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Friday 8 December 2023 Dublin: 9°C
Lynne Sladky/AP/Press Association Images The US team at the Beijing 2008 games
Olympics 2012

Aquatic Centre attracts synchronised swim and water polo Olympians

Britain’s water polo team will train here ahead of the London Olympics, bringing to four the number of squads we’ve attracted here for training – so the games are not proving to be exactly the goldmine we hoped for.

THE BRITISH WATER polo team have confirmed that they’ll train at Dublin’s National Aquatic Centre ahead of next summer’s London Olympic games.

The team will travel to Ireland to make use of the facilities for two weeks immediately prior to the games.

The Minister for Sport, Tourism and Transport , Leo Varadkar, says the decision is a direct result of international matches held at the NAC earlier this year, between the British and Hungarian water-polo men’s senior squads.

The Hungarian men’s water polo team, who’ve won the gold at Sydney, Athens and Beijing, played Britain in June in Dublin, and they’ve also indicated that they would like to return for a bigger tournament next July.

[caption id="attachment_216465" align="alignnone" width="296" caption="Hungary's Norbert Hosnyanszky, right, and Croatia's Petar Muslim, right, in Shanghai last month. Eugene Hoshiko/AP/Press Association Images "][/caption]

Low Take-Up

However, apart from the British water polo team, the USA’s synchronised swim team are the only other Olympians to confirm that they will use Irish facilities next summer.

Twenty American swimmers and team officials will arrive for the two weeks before the games to train – it’s expected they will stay in the north Dublin area, providing a much-needed boost to the local economy.

In October, the British paralympic swim team will arrive for a one-week training camp in Dublin ahead of the autumn paralympic games.

The National Sports Campus looks after the booking of facilities at the NAC and at north Dublin’s Morton Stadium for athletics events.

Chief Executive Barry O’Brien told that,

The primary requirement of our facilities is to meet the demands of Irish athletes. In addition, we open up our facilities to external parties, in accordance with government policy. We’ve been following a very definite policy with the NAC, we’ve always known they are world-class facilities, which people don’t always believe we have here in Ireland. We’re in a very competitive international environment. The UK facilities and boroughs can offer teams financial incentives to come and train. So it’s very very competitive, and we’re very pleased with the announcement that the British water polo team will come here to train – they’ve chosen the NAC over facilities in their home country, which is also obviously hosting the games.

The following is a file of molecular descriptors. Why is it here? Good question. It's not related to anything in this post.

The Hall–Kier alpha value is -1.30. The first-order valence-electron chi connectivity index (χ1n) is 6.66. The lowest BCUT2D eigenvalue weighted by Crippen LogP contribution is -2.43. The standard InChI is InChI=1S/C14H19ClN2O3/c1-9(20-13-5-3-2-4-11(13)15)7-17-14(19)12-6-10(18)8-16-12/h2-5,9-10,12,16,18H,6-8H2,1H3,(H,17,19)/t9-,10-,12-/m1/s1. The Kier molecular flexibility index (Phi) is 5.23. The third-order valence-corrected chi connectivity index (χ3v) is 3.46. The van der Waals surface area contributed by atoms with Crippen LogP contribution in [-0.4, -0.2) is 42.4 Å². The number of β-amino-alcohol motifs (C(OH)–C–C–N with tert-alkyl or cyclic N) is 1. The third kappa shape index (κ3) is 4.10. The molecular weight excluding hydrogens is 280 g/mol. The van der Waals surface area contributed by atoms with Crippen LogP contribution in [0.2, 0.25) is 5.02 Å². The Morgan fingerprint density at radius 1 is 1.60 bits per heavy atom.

Mr O’Brien says it’s likely that a number of Olympians will also come and use the NAC, in a solo capacity, ahead of the London games. He explains they’ll most likely book in closer to the time. He also pointed out that the American Junior team trained here last year, and a number of the team’s members will be taking part in the Olympics.

When the London 2012 games were awarded to London, there was much hype here about the amount of interest we could expect in Irish facilities, but that hasn’t proven to be the case.

The NSC also looks after Santry’s Morton Stadium, which hasn’t confirmed any bookings for pre-Olympic training. Barry O’Brien says he’s ‘hopeful’ that teams will still book in. Upgrade works at the stadium have brought facilities closer in standard to those athletes will be using in London, and Mr O Brien says the new Mondo Super-X track laid in Santry is already building a reputation as being a ‘fast track’.

We’ve informed people that the facilities at Santry are now up to the world class that they would expect. Athletes tend to operate at a lower profile and in a more individual capacity (therefore not booking in as a team for training camps). Athletics Ireland intendsto organise a significant event next July, immediately in advance of the Olympics, so the invitation would be there for people who would like to run competitively in conditions similar to those they’ll find in London, and we’re very very hopeful (that there’ll be take-up there).

A governmental body, which is led by Junior Minister for sport Michael Ring, is co-ordinating the use of Irish facilities for training ahead of the Olympics.

The Irish Times reports that 80 international federations are committed to doing their pre-Olympic training in centres all over Britain – that number is likely to increase over the coming year.

Ireland’s failure to provide financial incentives to squads, like those available in Britain, is being widely blamed for the low take-up.

A spokesperson for Junior Minister Michael Ring told that,

The Department has produced and widely promoted a cd, which contains the details of a number of Irish elite sports facilities, which have been identified as suitable for pre-London training camps. A number of these sports facilities are also directly promoting their own facilities to try and attract international teams and athletes. These include UCD, the University of Limerick and the National Sports Campus Development Authority which is actively marketing the National Aquatic Centre and Morton Stadium.

Meanwhile, here’s France demonstrating perfect symmetry, timing, and group-think at the sychronised swimming event at the 2000 Olympics.

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